Georgia Tech has been working on an interactive surgical planner that analyzes MRI scans to simulate potential surgical options in pediatric cardiac patients.
The average age of video game players is reported at 35 years. Who knew?
I was looking for more information regarding adverse events associated with HPV vaccine when I ran across an editorial in the current issue of JAMA lamenting the Merck’s marketing tactics for Gardasil. One of their points is that unbalanced educational programs regarding the vaccine—funded by grants from Merck–were being provided by professional associations; with all due respect to the authors, everyone knows that’s nothing new. The pharmaceutical industry is largely responsible for CME programs that are delivered to medical professionals online and at conferences, and even many peer-reviewed journal articles (yeah, that’s right–I went there. Again.).
The authors also complain that cervical cancer, not the HPV virus, is the target of the marketing campaign. Well, remember the fervor raised by some conservative groups regarding the vaccination of adolescents against a sexually transmitted disease? Perhaps I’m jaded, but I don’t understand how this outcome wouldn’t be anticipated in today’s healthcare environment.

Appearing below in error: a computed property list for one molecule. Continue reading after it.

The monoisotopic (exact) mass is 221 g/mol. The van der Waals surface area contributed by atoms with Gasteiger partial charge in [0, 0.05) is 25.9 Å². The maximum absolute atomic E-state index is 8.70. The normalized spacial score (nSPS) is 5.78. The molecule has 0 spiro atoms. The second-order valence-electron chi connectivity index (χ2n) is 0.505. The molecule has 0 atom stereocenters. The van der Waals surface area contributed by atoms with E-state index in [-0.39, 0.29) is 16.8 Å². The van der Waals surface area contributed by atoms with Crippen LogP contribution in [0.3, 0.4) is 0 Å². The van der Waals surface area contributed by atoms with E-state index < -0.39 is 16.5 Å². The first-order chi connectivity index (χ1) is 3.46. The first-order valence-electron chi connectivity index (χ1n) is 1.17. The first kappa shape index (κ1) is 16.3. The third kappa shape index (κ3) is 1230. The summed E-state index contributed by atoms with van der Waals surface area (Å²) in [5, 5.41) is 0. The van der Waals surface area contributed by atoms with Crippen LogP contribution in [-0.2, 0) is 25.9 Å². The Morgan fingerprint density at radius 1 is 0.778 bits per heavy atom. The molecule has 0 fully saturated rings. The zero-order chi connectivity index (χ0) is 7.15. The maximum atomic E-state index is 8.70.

On a fun note, here’s something that’s been developed right in my back yard at Georgia Tech—an interactive surgical planner that analyzes MRI scans to simulate potential surgical options in pediatric cardiac patients. The JACC Cardiovascular Imaging journal has published a study that details the staged Fontan reconstruction in a 4-year-old girl using the technology. The 3-D imagery isn’t what amazes me; I’m fascinated with the idea that the tool predicts outcomes of the approaches developed for each patient. You can watch a short video of the tool in action on the Georgia Tech website.